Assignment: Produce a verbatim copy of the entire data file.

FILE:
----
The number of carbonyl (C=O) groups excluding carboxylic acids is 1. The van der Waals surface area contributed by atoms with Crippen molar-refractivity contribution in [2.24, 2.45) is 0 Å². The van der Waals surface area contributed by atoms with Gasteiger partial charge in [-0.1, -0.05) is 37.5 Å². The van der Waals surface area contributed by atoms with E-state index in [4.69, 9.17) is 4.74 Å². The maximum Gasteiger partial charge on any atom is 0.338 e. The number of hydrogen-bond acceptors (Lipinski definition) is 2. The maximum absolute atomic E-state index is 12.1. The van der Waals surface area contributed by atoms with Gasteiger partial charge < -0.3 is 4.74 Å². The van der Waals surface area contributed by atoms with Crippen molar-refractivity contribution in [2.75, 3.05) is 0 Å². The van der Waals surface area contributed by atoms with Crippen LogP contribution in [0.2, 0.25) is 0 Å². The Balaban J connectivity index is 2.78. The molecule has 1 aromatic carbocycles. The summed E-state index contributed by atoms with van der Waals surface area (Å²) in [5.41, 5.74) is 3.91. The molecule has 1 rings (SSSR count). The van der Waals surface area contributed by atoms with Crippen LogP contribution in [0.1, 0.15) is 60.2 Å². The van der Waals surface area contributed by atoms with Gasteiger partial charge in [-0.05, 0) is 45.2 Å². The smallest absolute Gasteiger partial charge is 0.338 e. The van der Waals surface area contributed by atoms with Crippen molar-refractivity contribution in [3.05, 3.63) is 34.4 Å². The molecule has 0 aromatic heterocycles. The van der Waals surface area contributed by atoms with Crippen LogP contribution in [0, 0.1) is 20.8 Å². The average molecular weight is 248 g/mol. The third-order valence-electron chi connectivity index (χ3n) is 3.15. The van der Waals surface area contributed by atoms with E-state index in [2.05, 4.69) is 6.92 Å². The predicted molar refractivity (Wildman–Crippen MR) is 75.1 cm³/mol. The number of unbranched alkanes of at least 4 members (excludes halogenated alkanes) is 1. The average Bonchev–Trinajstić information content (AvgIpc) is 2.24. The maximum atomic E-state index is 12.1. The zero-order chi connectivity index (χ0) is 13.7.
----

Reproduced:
The number of carbonyl (C=O) groups excluding carboxylic acids is 1. The van der Waals surface area contributed by atoms with Crippen molar-refractivity contribution in [2.24, 2.45) is 0 Å². The van der Waals surface area contributed by atoms with Gasteiger partial charge in [-0.1, -0.05) is 37.5 Å². The van der Waals surface area contributed by atoms with E-state index in [4.69, 9.17) is 4.74 Å². The maximum Gasteiger partial charge on any atom is 0.338 e. The number of hydrogen-bond acceptors (Lipinski definition) is 2. The maximum absolute atomic E-state index is 12.1. The van der Waals surface area contributed by atoms with Gasteiger partial charge < -0.3 is 4.74 Å². The van der Waals surface area contributed by atoms with Crippen molar-refractivity contribution in [2.75, 3.05) is 0 Å². The van der Waals surface area contributed by atoms with Crippen LogP contribution in [0.2, 0.25) is 0 Å². The Balaban J connectivity index is 2.78. The molecule has 1 aromatic carbocycles. The summed E-state index contributed by atoms with van der Waals surface area (Å²) in [5.41, 5.74) is 3.91. The molecule has 1 rings (SSSR count). The van der Waals surface area contributed by atoms with Crippen LogP contribution in [0.1, 0.15) is 60.2 Å². The van der Waals surface area contributed by atoms with Gasteiger partial charge in [-0.05, 0) is 45.2 Å². The smallest absolute Gasteiger partial charge is 0.338 e. The van der Waals surface area contributed by atoms with Crippen molar-refractivity contribution in [3.05, 3.63) is 34.4 Å². The molecule has 0 aromatic heterocycles. The van der Waals surface area contributed by atoms with Crippen LogP contribution in [0, 0.1) is 20.8 Å². The average molecular weight is 248 g/mol. The third-order valence-electron chi connectivity index (χ3n) is 3.15. The van der Waals surface area contributed by atoms with E-state index in [2.05, 4.69) is 6.92 Å². The predicted molar refractivity (Wildman–Crippen MR) is 75.1 cm³/mol. The number of unbranched alkanes of at least 4 members (excludes halogenated alkanes) is 1. The average Bonchev–Trinajstić information content (AvgIpc) is 2.24. The maximum atomic E-state index is 12.1. The zero-order chi connectivity index (χ0) is 13.7.